This blog is written for pastors, but they are not necessarily its primary audience. In fact, if pastors are the only readers of this blog, it probably isn’t going to do much in the grand scheme of things. The audience of this blog is anyone who follows the leadership of a pastor.
If you’ve never been a pastor, let me give you a little glimpse into their world. Some of it can be quite funny, and some of it will make you secretly thankful that you don’t have to do their job. This reality doesn’t just apply to senior pastors either—every ministry position has nuances and complexities. Sure we make fun of youth pastors (I was one, so it’s okay), but there is no easy ministry job. Let me see if I can explain why that is so.
Working in the ministry is complex
The first thing that you should remember is that, while there are some similarities between churches, no two ministry jobs are identical. Two large churches in similar demographic contexts might operate with completely different structures, while churches with similar structures might function differently depending on the size of the church or the demographics of the context. Churches take on personalities that reflect that of the people within, so churches really can be very different from one another.
The next thing you should remember is that everything about a church is personal. Why do churches squabble about the color of their carpet? Because when people make major, life-transforming decisions in the midst of a group—and if those groups are congregationally led—the weight of group decisions is internalized and can easily take precedence over mission and vision.
In other words, we are encouraged to voice our opinion and our preference, but if we’re not careful, those preferences can become the priority. After all, we imagine others making the same decisions we did in the exact same ways and in the same settings. We imagine our kids getting baptized, getting married, or maybe our own funerals in those same settings. Everything in a church is personal.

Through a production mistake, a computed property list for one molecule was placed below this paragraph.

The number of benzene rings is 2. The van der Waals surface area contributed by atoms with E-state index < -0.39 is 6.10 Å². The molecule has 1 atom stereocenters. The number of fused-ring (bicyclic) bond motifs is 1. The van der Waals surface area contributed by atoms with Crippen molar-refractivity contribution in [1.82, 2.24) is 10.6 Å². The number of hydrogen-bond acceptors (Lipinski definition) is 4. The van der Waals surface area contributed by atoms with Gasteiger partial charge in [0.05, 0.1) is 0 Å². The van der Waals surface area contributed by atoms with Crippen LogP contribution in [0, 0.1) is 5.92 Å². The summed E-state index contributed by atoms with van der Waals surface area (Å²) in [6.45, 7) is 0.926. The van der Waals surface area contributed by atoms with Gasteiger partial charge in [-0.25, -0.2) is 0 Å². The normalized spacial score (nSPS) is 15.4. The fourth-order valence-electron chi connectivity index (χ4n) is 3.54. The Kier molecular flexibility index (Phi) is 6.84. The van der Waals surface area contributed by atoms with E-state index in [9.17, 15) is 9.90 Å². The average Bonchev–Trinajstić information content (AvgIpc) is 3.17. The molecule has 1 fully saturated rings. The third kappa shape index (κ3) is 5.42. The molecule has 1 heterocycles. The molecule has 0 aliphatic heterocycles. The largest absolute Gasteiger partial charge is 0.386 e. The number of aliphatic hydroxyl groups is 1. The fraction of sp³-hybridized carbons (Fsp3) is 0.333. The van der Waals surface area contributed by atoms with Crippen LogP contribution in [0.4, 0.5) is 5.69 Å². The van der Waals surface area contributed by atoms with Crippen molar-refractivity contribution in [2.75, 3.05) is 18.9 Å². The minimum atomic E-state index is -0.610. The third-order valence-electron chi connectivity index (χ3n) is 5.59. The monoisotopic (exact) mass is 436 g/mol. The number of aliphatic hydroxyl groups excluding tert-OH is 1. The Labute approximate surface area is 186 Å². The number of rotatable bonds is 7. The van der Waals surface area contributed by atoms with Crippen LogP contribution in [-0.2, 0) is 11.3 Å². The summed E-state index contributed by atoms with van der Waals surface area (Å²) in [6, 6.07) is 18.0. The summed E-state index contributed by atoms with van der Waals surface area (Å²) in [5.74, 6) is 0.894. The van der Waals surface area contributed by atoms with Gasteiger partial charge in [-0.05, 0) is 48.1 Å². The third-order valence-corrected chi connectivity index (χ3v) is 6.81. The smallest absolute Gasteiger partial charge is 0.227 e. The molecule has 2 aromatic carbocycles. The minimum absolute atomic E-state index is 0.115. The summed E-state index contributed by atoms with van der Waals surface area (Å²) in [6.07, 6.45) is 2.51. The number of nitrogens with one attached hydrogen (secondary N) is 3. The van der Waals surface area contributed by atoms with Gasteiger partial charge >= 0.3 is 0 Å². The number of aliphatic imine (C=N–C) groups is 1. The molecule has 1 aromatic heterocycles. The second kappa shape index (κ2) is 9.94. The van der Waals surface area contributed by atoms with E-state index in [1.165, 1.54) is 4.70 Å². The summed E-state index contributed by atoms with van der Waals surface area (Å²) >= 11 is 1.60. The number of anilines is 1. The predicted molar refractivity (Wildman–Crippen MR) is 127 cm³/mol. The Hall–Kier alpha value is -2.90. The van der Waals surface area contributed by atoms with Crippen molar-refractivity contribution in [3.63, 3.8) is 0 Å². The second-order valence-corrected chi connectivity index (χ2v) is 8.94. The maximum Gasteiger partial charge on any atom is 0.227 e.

The work of ministry is deeply personal
Hardly an hour goes by for a minister that something deeply personal and emotionally draining doesn’t happen. Pastors and ministers are called into all kinds of life situations:
“I found drugs in my kid’s jeans.”
“I lost my job two months ago, but I didn’t have the courage to tell my wife. And now I’ve wiped out our savings.”
“There was an accident while my friend was coming home from work yesterday, and he’s leaving behind a wife and two children under three.”
“I visited another church and saw their children’s ministry, and it seemed much safer than our church. Are you taking our children’s safety seriously enough?”
“My aging father has to be moved into a full-time care facility, because he doesn’t remember who I am anymore.”
“It’s stage four.”
Of course, not all the phone calls are bad news. Sometimes they are requests to do baptisms, baby dedications, wedding ceremonies, or to speak or pray in any number of settings. But if you work for a normative size church with a staff of one or two people, the pastor probably gets all of these calls. And they must prepare a sermon, lead committee meetings, care for those people who aren’t experiencing a high or low on your call sheet, nurture a positive culture for the church, and set a vision before the people that God has laid on your heart through prayer and discernment.